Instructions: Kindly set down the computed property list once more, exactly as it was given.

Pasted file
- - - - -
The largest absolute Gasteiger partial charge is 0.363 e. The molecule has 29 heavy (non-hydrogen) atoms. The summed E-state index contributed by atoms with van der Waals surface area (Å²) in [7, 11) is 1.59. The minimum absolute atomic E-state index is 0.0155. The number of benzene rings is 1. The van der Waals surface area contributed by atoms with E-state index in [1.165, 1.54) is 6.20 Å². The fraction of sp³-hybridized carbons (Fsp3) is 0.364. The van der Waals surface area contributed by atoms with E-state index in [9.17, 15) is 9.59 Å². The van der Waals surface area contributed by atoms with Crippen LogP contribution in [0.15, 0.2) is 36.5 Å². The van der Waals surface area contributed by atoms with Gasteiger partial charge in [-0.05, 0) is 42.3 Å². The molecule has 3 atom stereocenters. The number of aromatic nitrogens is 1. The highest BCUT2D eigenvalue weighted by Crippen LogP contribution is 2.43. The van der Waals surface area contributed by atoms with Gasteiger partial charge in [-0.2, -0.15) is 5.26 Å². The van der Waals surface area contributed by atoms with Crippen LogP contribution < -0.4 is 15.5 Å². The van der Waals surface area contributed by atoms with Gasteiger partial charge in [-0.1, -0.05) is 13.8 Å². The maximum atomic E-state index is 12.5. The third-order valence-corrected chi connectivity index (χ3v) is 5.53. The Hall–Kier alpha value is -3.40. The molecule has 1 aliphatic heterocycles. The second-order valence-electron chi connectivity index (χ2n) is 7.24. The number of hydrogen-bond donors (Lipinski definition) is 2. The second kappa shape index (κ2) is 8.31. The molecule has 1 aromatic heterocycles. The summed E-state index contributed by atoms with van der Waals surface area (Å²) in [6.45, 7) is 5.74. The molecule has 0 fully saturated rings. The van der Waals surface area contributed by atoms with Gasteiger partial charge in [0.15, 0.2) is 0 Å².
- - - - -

The largest absolute Gasteiger partial charge is 0.363 e. The molecule has 29 heavy (non-hydrogen) atoms. The summed E-state index contributed by atoms with van der Waals surface area (Å²) in [7, 11) is 1.59. The minimum absolute atomic E-state index is 0.0155. The number of benzene rings is 1. The van der Waals surface area contributed by atoms with E-state index in [1.165, 1.54) is 6.20 Å². The fraction of sp³-hybridized carbons (Fsp3) is 0.364. The van der Waals surface area contributed by atoms with E-state index in [9.17, 15) is 9.59 Å². The van der Waals surface area contributed by atoms with Crippen LogP contribution in [0.15, 0.2) is 36.5 Å². The van der Waals surface area contributed by atoms with Gasteiger partial charge in [-0.05, 0) is 42.3 Å². The molecule has 3 atom stereocenters. The number of aromatic nitrogens is 1. The highest BCUT2D eigenvalue weighted by Crippen LogP contribution is 2.43. The van der Waals surface area contributed by atoms with Gasteiger partial charge in [-0.2, -0.15) is 5.26 Å². The van der Waals surface area contributed by atoms with Crippen LogP contribution < -0.4 is 15.5 Å². The van der Waals surface area contributed by atoms with Gasteiger partial charge in [-0.1, -0.05) is 13.8 Å². The maximum atomic E-state index is 12.5. The third-order valence-corrected chi connectivity index (χ3v) is 5.53. The Hall–Kier alpha value is -3.40. The molecule has 1 aliphatic heterocycles. The second-order valence-electron chi connectivity index (χ2n) is 7.24. The number of hydrogen-bond donors (Lipinski definition) is 2. The second kappa shape index (κ2) is 8.31. The molecule has 1 aromatic heterocycles. The summed E-state index contributed by atoms with van der Waals surface area (Å²) in [6.45, 7) is 5.74. The molecule has 0 fully saturated rings. The van der Waals surface area contributed by atoms with Gasteiger partial charge in [0.15, 0.2) is 0 Å².